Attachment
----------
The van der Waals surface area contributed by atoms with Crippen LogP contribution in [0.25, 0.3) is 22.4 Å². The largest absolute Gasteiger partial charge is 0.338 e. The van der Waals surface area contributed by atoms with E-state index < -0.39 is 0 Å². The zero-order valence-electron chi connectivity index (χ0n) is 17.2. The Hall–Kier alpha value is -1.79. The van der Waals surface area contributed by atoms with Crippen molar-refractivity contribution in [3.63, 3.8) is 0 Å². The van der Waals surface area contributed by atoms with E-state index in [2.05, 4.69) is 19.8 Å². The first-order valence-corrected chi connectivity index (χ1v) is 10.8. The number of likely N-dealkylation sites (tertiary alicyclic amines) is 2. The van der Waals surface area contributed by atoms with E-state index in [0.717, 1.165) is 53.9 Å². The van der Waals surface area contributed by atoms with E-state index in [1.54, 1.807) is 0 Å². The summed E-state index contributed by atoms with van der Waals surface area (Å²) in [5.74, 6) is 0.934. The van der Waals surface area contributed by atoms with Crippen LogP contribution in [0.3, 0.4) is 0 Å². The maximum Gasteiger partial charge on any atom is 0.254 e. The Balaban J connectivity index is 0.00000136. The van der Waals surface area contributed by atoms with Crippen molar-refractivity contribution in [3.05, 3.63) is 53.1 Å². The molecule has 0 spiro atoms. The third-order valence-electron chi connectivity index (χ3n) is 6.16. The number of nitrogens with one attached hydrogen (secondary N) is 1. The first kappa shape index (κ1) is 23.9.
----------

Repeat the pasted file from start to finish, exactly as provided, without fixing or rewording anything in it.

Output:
The van der Waals surface area contributed by atoms with Crippen LogP contribution in [0.25, 0.3) is 22.4 Å². The largest absolute Gasteiger partial charge is 0.338 e. The van der Waals surface area contributed by atoms with E-state index < -0.39 is 0 Å². The zero-order valence-electron chi connectivity index (χ0n) is 17.2. The Hall–Kier alpha value is -1.79. The van der Waals surface area contributed by atoms with Crippen molar-refractivity contribution in [3.63, 3.8) is 0 Å². The van der Waals surface area contributed by atoms with E-state index in [2.05, 4.69) is 19.8 Å². The first-order valence-corrected chi connectivity index (χ1v) is 10.8. The number of likely N-dealkylation sites (tertiary alicyclic amines) is 2. The van der Waals surface area contributed by atoms with E-state index in [0.717, 1.165) is 53.9 Å². The van der Waals surface area contributed by atoms with E-state index in [1.54, 1.807) is 0 Å². The summed E-state index contributed by atoms with van der Waals surface area (Å²) in [5.74, 6) is 0.934. The van der Waals surface area contributed by atoms with Crippen LogP contribution in [0.3, 0.4) is 0 Å². The maximum Gasteiger partial charge on any atom is 0.254 e. The Balaban J connectivity index is 0.00000136. The van der Waals surface area contributed by atoms with Crippen molar-refractivity contribution in [3.05, 3.63) is 53.1 Å². The molecule has 0 spiro atoms. The third-order valence-electron chi connectivity index (χ3n) is 6.16. The number of nitrogens with one attached hydrogen (secondary N) is 1. The first kappa shape index (κ1) is 23.9.